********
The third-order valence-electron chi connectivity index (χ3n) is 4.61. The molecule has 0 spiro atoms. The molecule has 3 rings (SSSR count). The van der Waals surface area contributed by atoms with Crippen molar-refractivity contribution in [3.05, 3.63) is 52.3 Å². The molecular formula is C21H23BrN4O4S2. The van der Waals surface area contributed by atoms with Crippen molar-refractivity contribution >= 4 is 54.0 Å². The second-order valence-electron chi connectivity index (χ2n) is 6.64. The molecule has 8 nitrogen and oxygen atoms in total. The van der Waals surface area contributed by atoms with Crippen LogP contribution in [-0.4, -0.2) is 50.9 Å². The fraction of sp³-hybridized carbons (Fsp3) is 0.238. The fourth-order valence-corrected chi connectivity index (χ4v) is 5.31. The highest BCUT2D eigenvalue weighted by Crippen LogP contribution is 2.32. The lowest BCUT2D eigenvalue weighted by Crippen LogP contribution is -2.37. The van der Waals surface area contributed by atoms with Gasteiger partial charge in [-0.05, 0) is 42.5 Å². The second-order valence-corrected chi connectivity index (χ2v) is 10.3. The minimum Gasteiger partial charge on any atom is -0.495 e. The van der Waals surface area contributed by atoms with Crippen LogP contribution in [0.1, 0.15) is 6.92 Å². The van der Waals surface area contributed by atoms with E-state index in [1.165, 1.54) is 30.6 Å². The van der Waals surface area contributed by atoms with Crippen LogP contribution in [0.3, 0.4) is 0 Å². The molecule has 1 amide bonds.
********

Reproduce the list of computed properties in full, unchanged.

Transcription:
The third-order valence-electron chi connectivity index (χ3n) is 4.61. The molecule has 0 spiro atoms. The molecule has 3 rings (SSSR count). The van der Waals surface area contributed by atoms with Crippen molar-refractivity contribution in [3.05, 3.63) is 52.3 Å². The molecular formula is C21H23BrN4O4S2. The van der Waals surface area contributed by atoms with Crippen molar-refractivity contribution >= 4 is 54.0 Å². The second-order valence-electron chi connectivity index (χ2n) is 6.64. The molecule has 8 nitrogen and oxygen atoms in total. The van der Waals surface area contributed by atoms with Crippen LogP contribution in [-0.4, -0.2) is 50.9 Å². The fraction of sp³-hybridized carbons (Fsp3) is 0.238. The fourth-order valence-corrected chi connectivity index (χ4v) is 5.31. The highest BCUT2D eigenvalue weighted by Crippen LogP contribution is 2.32. The lowest BCUT2D eigenvalue weighted by Crippen LogP contribution is -2.37. The van der Waals surface area contributed by atoms with Gasteiger partial charge in [-0.05, 0) is 42.5 Å². The second-order valence-corrected chi connectivity index (χ2v) is 10.3. The minimum Gasteiger partial charge on any atom is -0.495 e. The van der Waals surface area contributed by atoms with Crippen LogP contribution in [0.1, 0.15) is 6.92 Å². The van der Waals surface area contributed by atoms with E-state index in [1.165, 1.54) is 30.6 Å². The van der Waals surface area contributed by atoms with Crippen LogP contribution in [0.3, 0.4) is 0 Å². The molecule has 1 amide bonds.